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78 FRONTIERS IN POLAR BIOLOGY IN THE GENOMIC ERA How do invader species influence the composition of the polar foodwebs and functioning of ecosystems? Monitoring the Introduction of Diseases into Polar Regions Since 1987, morbillivirus (MV) infections of aquatic mammals, chiefly pinnipeds and cetaceans, have caused serious disease outbreaks and high mortality (Visser et al., 1993~. Subsequent research has revealed that three MV species of the Paramyxoviridae family are responsible for these epi- demics (Saliki et al., 2002~: canine distemper virus in seals and polar bears, cetacean morbillivirus in dolphins and porpoises, and phocine distemper virus in pinnipeds. Although such outbreaks have not been documented conclusively in polar regions, evidence of prior canine-distemper-like MV infections has been found in Arctic and Antarctic seal populations (Have et al., 1991~; and mass die-offs of Antarctic seals and penguins may have been due to human-introduced infections (Kerry et al., 2002~. Concerns about the potential effect of foreign disease prompted measures in the Antarctic Treaty (for example, a ban on dogs) to prevent such incidents (~. There is an urgent need to use genomic technologies to differentiate between natural and introduced MV outbreaks among polar mammals so that we can better understand the risks to these populations. Key Question How can we best deploy genomic methods to trace, and ultimately remediate, the effects of introduced diseases? Native and Farmed Salmon Salmon have played a major cultural, nutritional, and economic role in North Pacific communities for thousands of years. Currently, major threats are facing salmon populations, and contemporary genomic methods are likely to prove useful for weighing these threats and predicting the future success or failure of salmon stocks. As discussed earlier in the section "How Does Living at Extremely Low Temperatures Affect Metabolism and the Cost of Life," salmon popu- lations are seriously threatened by warming of the oceans (Welsh et al., 1998~. As surface temperatures rise, sockeye salmon will be increasingly excluded from lower-latitude waters. If present warming trends persist throughout this century, Welsh et al. (1998) predict that sockeye salmon could be excluded from the Pacific Ocean. The economic, cultural, and ecological consequences of this change would be severe. Therefore,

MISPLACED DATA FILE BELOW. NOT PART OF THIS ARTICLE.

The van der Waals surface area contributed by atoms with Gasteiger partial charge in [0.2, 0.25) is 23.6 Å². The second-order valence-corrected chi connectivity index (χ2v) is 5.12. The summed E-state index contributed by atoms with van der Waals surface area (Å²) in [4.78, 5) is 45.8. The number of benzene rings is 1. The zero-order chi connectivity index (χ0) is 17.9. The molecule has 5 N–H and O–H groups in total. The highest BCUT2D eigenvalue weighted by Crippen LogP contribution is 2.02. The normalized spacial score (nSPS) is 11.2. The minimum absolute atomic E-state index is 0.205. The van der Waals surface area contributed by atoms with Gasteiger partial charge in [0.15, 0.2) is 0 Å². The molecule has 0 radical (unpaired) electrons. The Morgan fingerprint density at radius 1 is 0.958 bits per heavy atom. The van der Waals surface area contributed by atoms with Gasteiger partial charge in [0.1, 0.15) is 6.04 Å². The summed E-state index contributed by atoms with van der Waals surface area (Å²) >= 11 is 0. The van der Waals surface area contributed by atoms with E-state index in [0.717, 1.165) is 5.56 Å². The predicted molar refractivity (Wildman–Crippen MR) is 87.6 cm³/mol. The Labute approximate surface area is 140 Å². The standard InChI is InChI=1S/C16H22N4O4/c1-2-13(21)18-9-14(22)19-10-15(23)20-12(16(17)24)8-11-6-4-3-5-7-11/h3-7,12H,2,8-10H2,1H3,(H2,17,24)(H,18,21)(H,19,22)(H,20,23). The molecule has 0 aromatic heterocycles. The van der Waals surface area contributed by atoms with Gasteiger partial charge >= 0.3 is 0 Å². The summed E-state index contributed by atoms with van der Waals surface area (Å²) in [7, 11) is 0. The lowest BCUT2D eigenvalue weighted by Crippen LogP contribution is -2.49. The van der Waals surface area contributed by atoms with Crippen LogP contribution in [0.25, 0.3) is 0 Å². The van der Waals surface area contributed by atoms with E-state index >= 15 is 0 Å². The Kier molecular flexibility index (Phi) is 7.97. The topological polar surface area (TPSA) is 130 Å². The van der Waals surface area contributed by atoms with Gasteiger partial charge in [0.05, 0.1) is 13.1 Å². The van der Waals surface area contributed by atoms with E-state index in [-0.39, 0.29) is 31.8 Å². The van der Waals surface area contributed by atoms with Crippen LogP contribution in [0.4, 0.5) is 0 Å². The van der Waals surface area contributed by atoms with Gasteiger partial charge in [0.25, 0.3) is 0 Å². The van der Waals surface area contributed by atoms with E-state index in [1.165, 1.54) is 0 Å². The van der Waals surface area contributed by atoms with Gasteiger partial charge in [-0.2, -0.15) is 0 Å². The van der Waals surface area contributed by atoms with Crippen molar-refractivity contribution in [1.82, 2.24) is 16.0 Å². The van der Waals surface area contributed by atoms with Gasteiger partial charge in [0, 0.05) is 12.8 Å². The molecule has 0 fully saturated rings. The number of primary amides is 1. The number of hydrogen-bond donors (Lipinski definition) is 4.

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IMPORTANT QUESTIONS IN POLAR BIOLOGY 79 increased study of oceanic populations of salmon to further evaluate the extent of this threat is critical. To date, most experimental work with salmon has involved freshwater stages of these species; work on oceanic populations merits a high priority. Studies of oceanic stages of salmon should involve remote-sensing efforts, using state-of-the-art microprocessor technologies, to establish a strong linkage between water temperature and distribution. These data could then be integrated with physiological and genomic data to evaluate the capability of salmon to acclimate or adapt to changing ocean conditions. Genetic characterization of salmon populations is warranted for sev- eral reasons. Genetic techniques could test the conjecture of Welsh et al. (1998) that all populations of salmon are similarly threatened by warm- ing. If all populations are being similarly affected by warming, there may be no reservoir of less heat-sensitive salmon available to replenish losses incurred by heat-sensitive stocks. Genetic methods come into play in another key arena: monitoring the entry of wild populations of genes into farmed salmon. Studying the potential entry of farmed fish, including genetically engineered animals (Masri et al., 2002), into natural ecosys- tems is urgent in view of expansions in fish-farming operations. Farmed fish may also facilitate the dispersal of pathogens into wild populations, especially as brood stocks are moved around the world. These intro- duced pathogens can be identified using genomic techniques. Key Question How will global climate change affect the biogeography of polar organisms? Genomic Technologies to Monitor Stocks of Commercially Exploited Marine Organisms Genomic tools also have roles in assessing the impacts of humans on the world's fisheries. One application addresses the adherence of nations to international agreements. Through the use of "molecular forensics," it has been established that the terms of multiple whaling moratoria have been flagrantly violated. For instance, six baleen whale species and the sperm whale have been protected by international agreements dating from 1989 or earlier. Yet the use of molecular markers provided evidence that eight species of baleen whales and sperm whale products were among those purchased in Japanese markets from 1993 to 1999 (Baker et al., 2000a,b). Overall, protected species accounted for about 10 percent of the whale products from these markets. Indeed, genomic tools can be incred- ibly precise, enabling Cipriano and Palumbi (1999) to trace the life of an